Enter your mobile number below and we'll send you a link to download the free Kindle App. Then you can start reading Kindle books on your smartphone, tablet, or computer - no Kindle device required.
Getting the download link through email is temporarily not available. Please check back later.
To get the free app, enter your mobile phone number.
Predicting the Unpredictable: The Tumultuous Science of Earthquake Prediction Hardcover – December 6, 2009
The Amazon Book Review
Author interviews, book reviews, editors picks, and more. Read it now
Frequently Bought Together
Customers Who Bought This Item Also Bought
From Publishers Weekly
"Hough's book, however, is not frustrating at all; it offers an enlightening, fair and insightful look at how one science has dealt with the intersection of an extremely hard problem with legitimate public demands for results. Those of us in other fields who read it may find ourselves profiting from the example someday."--Cosma Shalizi, American Scientist
"In this forensic and engaging overview, Susan Hough presents a frank, entertaining and personal review of the history of ideas, practice, personalities and experience in the science of earthquake prediction. Although Hough is a respected scientist, she takes a journalist's viewpoint here, not shying away from legitimate criticism of those she regards as friends, and taking on the credulous at the edge of, or even beyond, the mainstream scientific."--Ian Main, Times Higher Education
"Susan Hough is all about solid science, and her examples of accepted research that turned out to be dead wrong will resonate with readers suspicious of anybody who predicts the future."--Stephen Matchett, Australian
"Earthquake prediction is on everybody's mind when reports of the horrific event make headlines. Why the failure to predict it, especially in this age of scientific and technological achievements? Hough tells readers why in this deeply interesting, enlightening, and entertaining book. . . . The book skillfully weaves the influence of politics, economics, and psychology into this authentic, delightfully perceptive account of earthquake prediction science."--Choice
"[T]his book can be enjoyed by anyone, but it will be enjoyed most by seismologists because it is a treasure of seismological lore, as well as a useful guide and moral support for those participating in what Susan calls the 'combat sport' of seismic prediction research."--F. A. Nava, Pure and Applied Geophysics
"This book is sparkling, entertaining, and a good read and . . . it is a rocking piece of literature. It keeps a delicate balance between the genuine scientific efforts and the difficulties, which scientists face in prediction science."--Afroz A. Shah, Geosciences Journal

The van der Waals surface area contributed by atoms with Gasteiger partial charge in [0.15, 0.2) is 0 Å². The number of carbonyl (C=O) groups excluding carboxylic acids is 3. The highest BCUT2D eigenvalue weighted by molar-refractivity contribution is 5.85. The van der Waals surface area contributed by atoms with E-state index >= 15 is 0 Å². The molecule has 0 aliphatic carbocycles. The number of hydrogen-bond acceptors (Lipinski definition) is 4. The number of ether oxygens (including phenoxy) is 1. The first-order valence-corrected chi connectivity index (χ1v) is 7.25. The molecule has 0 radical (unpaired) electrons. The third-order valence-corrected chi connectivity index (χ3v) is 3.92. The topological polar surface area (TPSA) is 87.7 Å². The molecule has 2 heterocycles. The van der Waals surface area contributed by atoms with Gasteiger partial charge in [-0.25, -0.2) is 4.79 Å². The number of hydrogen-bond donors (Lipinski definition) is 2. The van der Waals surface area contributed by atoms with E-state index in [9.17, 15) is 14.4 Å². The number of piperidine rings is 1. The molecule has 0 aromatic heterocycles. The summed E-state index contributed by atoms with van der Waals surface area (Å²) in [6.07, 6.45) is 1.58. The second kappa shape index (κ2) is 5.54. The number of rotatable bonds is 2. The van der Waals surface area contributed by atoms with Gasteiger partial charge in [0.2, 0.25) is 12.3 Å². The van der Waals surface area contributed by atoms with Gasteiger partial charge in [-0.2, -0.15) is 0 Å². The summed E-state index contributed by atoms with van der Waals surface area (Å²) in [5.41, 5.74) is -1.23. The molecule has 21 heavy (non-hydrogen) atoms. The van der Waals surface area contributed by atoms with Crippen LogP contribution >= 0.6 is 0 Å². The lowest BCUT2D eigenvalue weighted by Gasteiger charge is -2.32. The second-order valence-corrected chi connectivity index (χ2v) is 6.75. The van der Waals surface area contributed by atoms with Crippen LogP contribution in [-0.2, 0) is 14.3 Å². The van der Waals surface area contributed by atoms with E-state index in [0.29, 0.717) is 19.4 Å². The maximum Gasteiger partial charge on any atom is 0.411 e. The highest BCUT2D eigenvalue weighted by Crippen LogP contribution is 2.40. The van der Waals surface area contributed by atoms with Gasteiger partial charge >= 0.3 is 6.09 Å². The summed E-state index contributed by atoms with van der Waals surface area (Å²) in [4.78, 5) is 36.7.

Top Customer Reviews
Susan Hough, a seismologist herself, reviews the history of such predictions, and concludes that they cannot. Perhaps they will be able to in the future. But right now, seismologists can't say exactly what sets off an earthquake; without this understanding, they can't make solid predictions. Attempts have been made to correlate earthquakes and various observed phenomena like tidal pressure, water flow, electric currents in the ground, and unusual animal behavior. But nothing has really worked, at least well enough to mean anything, You can predict that there will be large earthquakes in earthquake country sometime, but you can't give a date and place.
Dr. Hough reviews the whole history of the subject. She writes well and manages to explain the subject in a nontechnical way. All in all, this is an excellent book for those wanting to learn about an interesting scientific subject.
I think those working on this subject should read carefully this book.
The only point that I would like to make a comment not so positive refers to the title (“Predicting the Unpredictable”), which (in my opinion) is very pessimistic about the possibility of obtaining future positive results, giving connotation of impossibility.
Although important authors such as Kanamori and Brodsky (Rep. Prog. Phys. 67 (2004) 1429–1496), have said that with the current state of the science, accurate earthquake prediction can only be accomplished in decades, if not centuries away, I think accurate earthquake prediction will be accomplished in a nearer future.
Francisco G. Emmerich
Federal University of Espirito Santo
Most Recent Customer Reviews
I have the hard cover version of the book. Unfortunately, my copy seems full of typographical omissions and proofreading errors. For example:
1. Read more
Radon emissions and animals acting fidgety are not ominous signs of pending earthquakes. Knowing the current limits on knowledge will help you act in positive ways to better... Read morePublished on June 7, 2013 by L. Thomas Tobin